Category Archives: U.S. Fulbright
By Emmanuel Johnson, 2013-2014, United Kingdom
On September 10, 2013, I arrived in London, England at the King’s Cross tube station. As I left the station, I was hit by a cold breeze which quickly reminded me that my initial assumption about the weather in England was wrong.
I arrived in Birmingham, England a week later to begin my master’s program in robotics on a Fulbright grant. From day one, I was welcomed by students from various cultures. In the States, I was accustomed to meeting students from around the country, but in Birmingham, I met students from countries around the world – a few I knew nothing about. The exposure to different cultures challenged my views daily. I questioned my thoughts on dress, ideals, biases and ways of living. In the United Kingdom, the weather, fashion, food and dialect were different. I was naïve to think that because the British spoke English, the cultural elements wouldn’t be much different than those in the United States. I was constantly reminded of the difference between the two countries: when I rode the lift (British word for elevator), rode the tube (London subway) and had to get a jumper (British word for sweater) to keep warm.
The main focus of my Fulbright grant was to pursue a master’s in robotics and conduct research in human robot interaction. My research explored ways in which a robot can use gestures to provide feedback to a student during a learning activity.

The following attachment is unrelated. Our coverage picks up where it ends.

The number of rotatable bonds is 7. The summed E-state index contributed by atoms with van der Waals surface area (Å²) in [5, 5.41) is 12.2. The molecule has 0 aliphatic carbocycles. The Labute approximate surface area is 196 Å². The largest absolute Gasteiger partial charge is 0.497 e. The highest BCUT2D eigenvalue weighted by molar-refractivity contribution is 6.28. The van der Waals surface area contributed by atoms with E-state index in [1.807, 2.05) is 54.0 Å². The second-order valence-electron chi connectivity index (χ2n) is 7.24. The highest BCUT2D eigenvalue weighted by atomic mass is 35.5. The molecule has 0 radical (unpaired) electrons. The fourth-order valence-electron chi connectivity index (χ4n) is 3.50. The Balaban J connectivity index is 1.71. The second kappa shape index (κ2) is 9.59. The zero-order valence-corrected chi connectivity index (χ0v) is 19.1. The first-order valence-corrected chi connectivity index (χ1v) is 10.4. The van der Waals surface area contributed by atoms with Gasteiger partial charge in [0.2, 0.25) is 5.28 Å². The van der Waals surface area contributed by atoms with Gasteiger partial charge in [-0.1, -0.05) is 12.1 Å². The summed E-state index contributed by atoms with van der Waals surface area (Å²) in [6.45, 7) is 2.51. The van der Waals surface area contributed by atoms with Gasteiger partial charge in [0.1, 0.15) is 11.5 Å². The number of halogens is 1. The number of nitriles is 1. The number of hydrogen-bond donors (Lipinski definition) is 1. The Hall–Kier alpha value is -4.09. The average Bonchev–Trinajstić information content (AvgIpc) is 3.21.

By Kara Witherill, 2015-2016, Fulbright English Teaching Assistant to Germany and Reach the World Traveler
In partnership with Reach the World (RTW), the Fulbright U.S. Student Program is publishing a series of articles written by Fulbright English Teaching Assistants participating in Reach the World’s Traveler correspondents program, which through its interactive website, enriches the curriculum of elementary and secondary classrooms (primarily located in New York City but also nationwide) by connecting them to the experiences of volunteer Fulbright English Teaching Assistants (ETAs) and other world travelers who are currently studying and living abroad.
One thing that never changes, no matter where you are in the world, is how fast time goes by. It was almost exactly a year ago that I found out I had won a Fulbright U.S. Student grant and would be spending this year in Germany teaching English. Now, as I look forward, it’s hard to believe I only have four more months left in Germany and that this is my last journal entry for Reach the World. However, thinking about the passage of time brings me to one of the most important pieces of advice I can give to someone planning on pursuing a Fulbright grant: take it one day at a time.